Detox Content Production
Recently, in a Knowledge Manager Community meeting, someone raised the question “How can I convert Word files to Markdown without getting crazy?” A lively debate was the consequence, everybody had something to report about nested tables, unconvertable drawings, and the like. With the rise of OneNote, things got even worse — again, Microsoft successfully applied their old strategy of candying proprietary offerings (functionally often not the best) in a way that corporate decision makers are tempted to grab and buy without thinking about the consequences.
Coming from a technical background with the most complex document production scenarios — software code creation — , I always feel a pain when seeing these corporate knowledge debris fields. How many people are busy with converting Word to Excel, then to Powerpoint, and back? How many silos do exist where is no way of recycling written content or knowledge pieces except for copying, pasting, cleaning the mess and starting anew? How much did you curse about the document with nice tables that didn’t react to screen size changes on your mobille? How much training budget have you spent to teach people thousands of Office functions they most likely will never need and most likely will abuse heavily? How many IT projects did you generate to do “Text Mining” in old document dump sites on the central file server?
The quick ones detect that something is weird and start looking for alternatives. And suddenly, Markdown begins to leave the shadows of nerd’s nether world, creeping in in grassroots initiatives, into business environments, and suddenly — you have to convert Word to Markdown because it became a strange but vital part in your text production pipeline.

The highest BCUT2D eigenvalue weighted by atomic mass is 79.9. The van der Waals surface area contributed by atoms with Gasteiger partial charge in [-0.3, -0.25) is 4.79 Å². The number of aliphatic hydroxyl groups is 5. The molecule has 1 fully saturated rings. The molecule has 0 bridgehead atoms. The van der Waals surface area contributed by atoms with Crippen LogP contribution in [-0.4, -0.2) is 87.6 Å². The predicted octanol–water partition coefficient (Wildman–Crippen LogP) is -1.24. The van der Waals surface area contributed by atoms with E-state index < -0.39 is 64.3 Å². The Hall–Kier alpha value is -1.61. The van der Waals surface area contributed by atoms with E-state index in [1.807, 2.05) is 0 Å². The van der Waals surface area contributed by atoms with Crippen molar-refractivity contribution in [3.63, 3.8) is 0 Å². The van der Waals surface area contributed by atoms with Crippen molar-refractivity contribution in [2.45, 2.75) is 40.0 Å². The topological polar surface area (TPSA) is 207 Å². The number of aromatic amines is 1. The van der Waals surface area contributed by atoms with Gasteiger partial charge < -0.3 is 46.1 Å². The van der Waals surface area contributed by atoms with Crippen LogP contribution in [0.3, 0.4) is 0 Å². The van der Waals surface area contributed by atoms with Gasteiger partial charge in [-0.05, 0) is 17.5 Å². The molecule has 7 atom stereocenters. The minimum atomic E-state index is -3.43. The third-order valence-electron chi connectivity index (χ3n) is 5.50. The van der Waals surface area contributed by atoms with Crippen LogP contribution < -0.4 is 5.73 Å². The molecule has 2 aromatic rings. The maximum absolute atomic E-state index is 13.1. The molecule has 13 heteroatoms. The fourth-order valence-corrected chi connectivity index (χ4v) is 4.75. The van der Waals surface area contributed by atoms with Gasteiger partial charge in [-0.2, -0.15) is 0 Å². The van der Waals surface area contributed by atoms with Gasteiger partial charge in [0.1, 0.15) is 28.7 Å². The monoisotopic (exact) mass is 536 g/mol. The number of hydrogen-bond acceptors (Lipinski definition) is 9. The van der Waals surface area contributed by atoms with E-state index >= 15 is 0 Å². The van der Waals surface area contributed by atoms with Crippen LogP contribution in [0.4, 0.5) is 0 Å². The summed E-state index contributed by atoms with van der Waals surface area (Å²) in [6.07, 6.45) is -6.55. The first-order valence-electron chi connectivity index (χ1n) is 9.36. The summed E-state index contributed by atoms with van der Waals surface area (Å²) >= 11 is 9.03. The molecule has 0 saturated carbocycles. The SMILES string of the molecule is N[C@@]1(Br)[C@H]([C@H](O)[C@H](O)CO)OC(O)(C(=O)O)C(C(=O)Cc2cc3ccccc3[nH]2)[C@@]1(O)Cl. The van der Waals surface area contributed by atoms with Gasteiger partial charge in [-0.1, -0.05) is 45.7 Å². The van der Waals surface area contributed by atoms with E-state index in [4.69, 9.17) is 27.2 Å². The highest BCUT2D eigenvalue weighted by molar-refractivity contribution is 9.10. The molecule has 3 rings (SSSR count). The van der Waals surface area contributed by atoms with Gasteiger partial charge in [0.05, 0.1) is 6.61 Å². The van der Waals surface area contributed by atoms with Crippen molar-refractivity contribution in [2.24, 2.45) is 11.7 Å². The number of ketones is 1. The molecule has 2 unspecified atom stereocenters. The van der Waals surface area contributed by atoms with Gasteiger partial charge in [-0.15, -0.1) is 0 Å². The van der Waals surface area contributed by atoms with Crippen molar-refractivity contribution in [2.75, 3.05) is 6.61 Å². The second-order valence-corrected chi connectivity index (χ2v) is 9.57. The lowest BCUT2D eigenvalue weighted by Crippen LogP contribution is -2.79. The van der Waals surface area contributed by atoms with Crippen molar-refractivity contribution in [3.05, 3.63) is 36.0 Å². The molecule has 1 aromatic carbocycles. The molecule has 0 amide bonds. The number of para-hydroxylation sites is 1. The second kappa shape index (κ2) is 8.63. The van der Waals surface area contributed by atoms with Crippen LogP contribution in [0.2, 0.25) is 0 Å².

Trying to convert complexity into simple pieces doesn’t scale, and you always lose something on the way. Or even worse, someone is inventing a tool that brings special Markdown extensions to create unreadable pseudo-Markdown code to sell his post processor which regenerates the original look and feel of the office document. When you are on that track, let me tell you — you got it all wrong.
Say slowly “Mark-Down” and think about it. What does that mean, anyway? The inventor chose the name deliberately to make a point against the complex mark-up languages that define current documents — HTML, XML, and the like are text-based languages too. They all can manage semi-structured content but they are very costly to learn, to manage and to process. So, Markdown is the result of a thoughtful reflection of what is really needed (at least, following Pareto, in the usual 80% of cases).
Several thought threads are interesting to follow here
- Unstructured data is still data, not pixel garbage,
- Be prepared to manage the content stream, not so much the artifact,
- Who needs extensive content decoration anyway?
This post is a spontaneous writing in an unused slot between two video meeting sessions. I will follow these threads later on in separate articles, stay tuned :)